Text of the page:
This is the twelfth-part of our discussion of Britain in the so-called Age of Arthur: the 5th though the mid-6th Century A.D. It is a fascinating period, with the Classical civilization of Greece and Rome giving way to the Germanic “Dark Ages”. It was the sunset of Celtic-Roman culture in Britain; it was the Age of Arthur!
But who was Arthur?
Before we answer that question, it is necessary we understand the world in which he lived.
THE LINDSEY CAMPAIGN
The earliest author from which we have any details on Arthur's military career is Nennius; a 9th century Welsh monk. He states that Arthur fought twelve battles against his enemies before the climatic engagement at Mount Badon (Mons Badonicus). It is important to keep in mind that Nennius wrote three centuries after the events he purports to chronicle. He may have had available to him sources lost to us today; so shouldn't be dismissed. Nor should we accept his account without skepticism. That said, as it is our purpose here to build a "working theory" on who Arthur may have been, and using what sources and artifacts that are left us; we can take Nennius as a road map, however sketchy. We can attempt to place the location of his twelve battles, and so trace Arthur's career and rise to supreme power amongst the Celtic kings of Britain.
We have already discussed the first of these twelve battles, the battle at the River Glein, in our last installment. The year is 507*, and Arthur the Dux Bellorum (war leader) of Britain and his band of mounted Combrogi ("fellow-countrymen", comrades-in-arms)range across Britain, responding to foreign threats and incursions. In this year they have come to Lindsey and defeated a band of Angle pirates at the mouth of the River Glein; the first of Nennius' twelve battles.
Linnius is most likely Lindsey, the area around Lincoln (then Roman Lindum). On the fringe of the Anglo-Saxon zone of occupation, this Roman city was largely deserted by the first decade of the Sixth Century. It may have still contained a Romano-British garrison; or even been the seat of an independent British chieftain. In the last installment we discussed the possibility that Lindum was an outpost of the British kingdom centered on York (Eburacum). This may have been the North Yorkshire kingdom of Elmet, or a minor petty-kingdom (or city-state) which scholars sometimes refer to as Ebrauc (or Cair Ebrauc). Alternately, it may have been incorporated into an early Anglo-Saxon petty kingdom in Lindsey.
But then what modern river can we identify as the "Dubglas" ("Black Water”) River, where Arthur's battles were fought? Lincolnshire has many small muddy rivers, flowing off the peet moors of the Midlands into the Wash or directly into the North Sea. Some have identified the Trent as the possible candidate; and Arthur's presence here might have been in response to an Angle incursion deep into the region; cutting the main road between the northern and southern British kingdoms.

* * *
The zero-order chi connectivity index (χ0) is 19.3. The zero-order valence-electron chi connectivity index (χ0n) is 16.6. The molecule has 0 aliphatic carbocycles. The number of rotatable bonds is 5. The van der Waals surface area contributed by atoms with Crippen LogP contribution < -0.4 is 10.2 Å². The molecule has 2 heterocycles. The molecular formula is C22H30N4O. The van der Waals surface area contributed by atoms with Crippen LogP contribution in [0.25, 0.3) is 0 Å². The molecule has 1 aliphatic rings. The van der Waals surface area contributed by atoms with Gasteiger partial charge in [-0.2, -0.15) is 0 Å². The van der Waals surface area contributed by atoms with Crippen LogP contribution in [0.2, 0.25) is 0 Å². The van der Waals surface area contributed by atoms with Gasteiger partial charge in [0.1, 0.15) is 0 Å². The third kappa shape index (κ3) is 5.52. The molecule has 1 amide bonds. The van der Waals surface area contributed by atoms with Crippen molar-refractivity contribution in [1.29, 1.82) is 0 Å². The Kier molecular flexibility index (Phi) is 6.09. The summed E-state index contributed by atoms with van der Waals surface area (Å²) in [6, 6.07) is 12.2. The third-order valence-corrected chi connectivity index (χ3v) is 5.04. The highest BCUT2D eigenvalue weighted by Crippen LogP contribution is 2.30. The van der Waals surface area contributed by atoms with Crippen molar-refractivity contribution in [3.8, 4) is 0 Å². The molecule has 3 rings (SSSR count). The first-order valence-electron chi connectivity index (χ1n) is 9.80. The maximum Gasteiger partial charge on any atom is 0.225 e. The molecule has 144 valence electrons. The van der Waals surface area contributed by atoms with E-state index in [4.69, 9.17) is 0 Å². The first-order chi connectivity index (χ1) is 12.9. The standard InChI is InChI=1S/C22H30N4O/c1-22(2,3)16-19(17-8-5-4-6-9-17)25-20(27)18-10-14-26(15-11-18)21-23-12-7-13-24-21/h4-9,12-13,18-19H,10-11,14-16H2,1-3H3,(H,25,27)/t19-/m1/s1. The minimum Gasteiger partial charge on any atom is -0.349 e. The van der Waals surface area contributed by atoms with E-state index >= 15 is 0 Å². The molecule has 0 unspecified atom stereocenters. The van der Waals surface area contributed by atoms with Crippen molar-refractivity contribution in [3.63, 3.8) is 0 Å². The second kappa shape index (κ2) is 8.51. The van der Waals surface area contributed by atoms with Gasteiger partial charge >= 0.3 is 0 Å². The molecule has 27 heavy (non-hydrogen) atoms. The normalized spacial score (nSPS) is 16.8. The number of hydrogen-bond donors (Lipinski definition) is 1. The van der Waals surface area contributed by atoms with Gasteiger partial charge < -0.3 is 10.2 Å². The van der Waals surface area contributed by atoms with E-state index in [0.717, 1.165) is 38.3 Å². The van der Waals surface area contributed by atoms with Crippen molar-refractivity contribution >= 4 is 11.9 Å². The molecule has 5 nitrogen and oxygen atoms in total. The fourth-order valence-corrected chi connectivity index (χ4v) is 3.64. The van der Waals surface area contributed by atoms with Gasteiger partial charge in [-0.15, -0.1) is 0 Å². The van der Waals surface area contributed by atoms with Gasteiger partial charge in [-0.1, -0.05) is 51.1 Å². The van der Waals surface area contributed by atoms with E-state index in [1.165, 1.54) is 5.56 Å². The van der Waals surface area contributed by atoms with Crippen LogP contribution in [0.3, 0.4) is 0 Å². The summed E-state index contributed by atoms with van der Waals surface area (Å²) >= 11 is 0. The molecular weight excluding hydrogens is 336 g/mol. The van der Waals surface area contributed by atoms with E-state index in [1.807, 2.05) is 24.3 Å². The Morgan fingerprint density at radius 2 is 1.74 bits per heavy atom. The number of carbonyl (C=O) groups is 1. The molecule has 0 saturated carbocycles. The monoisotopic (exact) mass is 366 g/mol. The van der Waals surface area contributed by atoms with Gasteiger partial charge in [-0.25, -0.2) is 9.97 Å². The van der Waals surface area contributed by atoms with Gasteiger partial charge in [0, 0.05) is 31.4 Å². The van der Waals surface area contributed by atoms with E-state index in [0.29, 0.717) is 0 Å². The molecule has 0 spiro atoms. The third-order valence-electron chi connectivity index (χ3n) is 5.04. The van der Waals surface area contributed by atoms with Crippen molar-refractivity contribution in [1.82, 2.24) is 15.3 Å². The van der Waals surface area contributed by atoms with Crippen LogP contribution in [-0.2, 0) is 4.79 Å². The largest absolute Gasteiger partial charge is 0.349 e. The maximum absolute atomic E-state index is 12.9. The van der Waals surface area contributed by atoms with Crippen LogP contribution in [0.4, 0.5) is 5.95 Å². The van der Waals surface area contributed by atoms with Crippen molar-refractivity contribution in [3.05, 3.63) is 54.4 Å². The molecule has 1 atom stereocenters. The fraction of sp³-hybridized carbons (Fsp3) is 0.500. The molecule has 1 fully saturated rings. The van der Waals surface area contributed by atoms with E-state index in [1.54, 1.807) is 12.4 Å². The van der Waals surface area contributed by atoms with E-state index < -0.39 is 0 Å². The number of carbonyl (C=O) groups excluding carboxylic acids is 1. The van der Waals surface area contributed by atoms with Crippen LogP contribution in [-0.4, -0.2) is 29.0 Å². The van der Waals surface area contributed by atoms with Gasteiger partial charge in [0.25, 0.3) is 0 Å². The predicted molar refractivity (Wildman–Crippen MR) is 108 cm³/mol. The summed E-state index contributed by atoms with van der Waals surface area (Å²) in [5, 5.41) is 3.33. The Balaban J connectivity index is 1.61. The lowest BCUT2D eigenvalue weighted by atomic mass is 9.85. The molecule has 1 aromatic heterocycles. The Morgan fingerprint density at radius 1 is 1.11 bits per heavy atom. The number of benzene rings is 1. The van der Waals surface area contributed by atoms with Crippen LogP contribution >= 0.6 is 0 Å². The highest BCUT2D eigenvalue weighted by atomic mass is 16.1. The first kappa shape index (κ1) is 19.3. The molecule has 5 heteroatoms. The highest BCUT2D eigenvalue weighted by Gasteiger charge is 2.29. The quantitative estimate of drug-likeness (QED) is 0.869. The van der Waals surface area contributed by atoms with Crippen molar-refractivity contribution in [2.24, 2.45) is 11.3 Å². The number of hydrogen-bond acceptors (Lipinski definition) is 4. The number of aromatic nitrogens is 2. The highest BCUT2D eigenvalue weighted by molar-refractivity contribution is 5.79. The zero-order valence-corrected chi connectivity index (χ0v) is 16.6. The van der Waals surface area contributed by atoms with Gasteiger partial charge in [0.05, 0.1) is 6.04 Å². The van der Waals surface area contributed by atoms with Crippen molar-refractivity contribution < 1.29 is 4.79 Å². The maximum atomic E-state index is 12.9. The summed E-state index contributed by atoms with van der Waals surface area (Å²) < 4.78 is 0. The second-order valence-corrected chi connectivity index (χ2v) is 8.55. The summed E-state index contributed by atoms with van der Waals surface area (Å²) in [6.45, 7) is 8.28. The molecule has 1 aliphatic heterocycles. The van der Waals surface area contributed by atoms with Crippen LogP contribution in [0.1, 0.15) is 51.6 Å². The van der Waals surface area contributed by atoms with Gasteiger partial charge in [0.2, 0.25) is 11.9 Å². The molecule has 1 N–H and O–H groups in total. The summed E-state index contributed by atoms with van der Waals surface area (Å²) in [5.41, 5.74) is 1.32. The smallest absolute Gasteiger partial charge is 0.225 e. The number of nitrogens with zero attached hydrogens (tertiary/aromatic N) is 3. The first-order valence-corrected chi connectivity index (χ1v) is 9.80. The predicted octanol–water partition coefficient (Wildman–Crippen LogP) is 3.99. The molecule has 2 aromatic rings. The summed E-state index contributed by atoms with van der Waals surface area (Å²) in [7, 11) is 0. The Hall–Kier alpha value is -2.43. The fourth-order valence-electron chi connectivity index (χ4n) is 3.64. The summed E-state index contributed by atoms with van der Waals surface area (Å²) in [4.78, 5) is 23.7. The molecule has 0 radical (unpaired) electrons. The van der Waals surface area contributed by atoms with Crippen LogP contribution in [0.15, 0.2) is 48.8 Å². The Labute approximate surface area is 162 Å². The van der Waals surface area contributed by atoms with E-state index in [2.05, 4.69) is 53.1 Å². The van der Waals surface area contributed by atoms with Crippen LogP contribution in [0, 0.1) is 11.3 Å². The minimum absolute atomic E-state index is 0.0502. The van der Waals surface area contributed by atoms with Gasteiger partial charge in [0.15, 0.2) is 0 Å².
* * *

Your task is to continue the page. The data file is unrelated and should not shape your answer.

In my opinion, though, the most likely candidate is another of the great rivers of Britain: the Witham. This flows in a great curve through Lindsey, past Lindum and then bending southeast, flowing eventually into The Wash. Its dark flow could easily be described as the “black water”.
It is no coincidence that many of Arthur’s battles take place at rivers. Rivers are naturally defensible obstacles, often forming the borders between peoples. Many of the battles between the Britons and the Anglo-Saxons over the next century were fought at the fords of such boundary-rivers. The Angle settlements in Lindsey were likely near the coast; and the Witham/Dubglas may have separated them from a British outpost at Lindum. Another possible scenario is that the Angles of Lindsey decided to eliminate this British outpost; and Arthur came to break this siege.
Another question arises. Arthur fights his next four battles along the “Dubglas”: Why so many? It must be remembered that Nennius gives no time-frame for these next four battles. Were they fought in rapid succession; or over a period of years?
While we can never know for certain that the puzzle pieces, however well fitted, are correct; a working hypothesis presents itself:
Once the thriving capital of the Roman province of Flavia Caesariensis, by the dawn of the 6th century Lindum had long been on the frontier-zone, and may have been deserted by its civilian populace. But its location was strategic, as two major Roman roads met here: Ermine Street, the main north-south artery in the east, connecting Londinium to Eburacum and beyond, to the foot of the Highlands; and the Fosse Way, the main cross-island highway connects Lindum and the Kingdom of Elmet with Arthur’s own home kingdom of Dumnonia**. It is very likely that the ruler of Elmet (who Castleden identifies as Gurgust Lethum, descendent of Cole Hen, born 490 AD; though others identify this monarch as already reigning in the 490s) maintained a beleaguered garrison here.
It was perhaps the siege of this garrison, and the awareness of the threat an Angle-held Lindum would present to the integrity of Celtic Britain, that precipitated Arthur's campaign against the Angles in Lindsey. Alternately, this operation could have been a coordinated effort between Arthur and the forces of Gurgust to destroy Anglish Lindsay. In either case, Arthur was on his way to Lindum, moving north up the Fosse Way; when he learns from local peasants about an Angle warband landing at the nearby mouth of the Glein . This first of Nennius' twelve battles was but an unplanned meeting engagement; wiping out this chance incursion. (See Part Eleven)
These destroyed, Arthur now rides swiftly northward. It is only 40 some miles to Lindum from the Glein/Glen near modern Spalding. The following day Arthur suddenly arrives unexpectedly in the rear of the Angle host besieging the fortress.
Surprise is the greatest of all assets in war. As the German Panzers showed during the blitzkrieg, and the Mongols demonstrated 700 years before them, rapidly moving mobile forces can outstrip news of their coming; and achieve decisive tactical surprise. In this fashion, Arthur and a small force of hard-hitting heavy cavalry could seem to appear out of nowhere; strike a blow, and then fade away, leaving terror and death in their wake.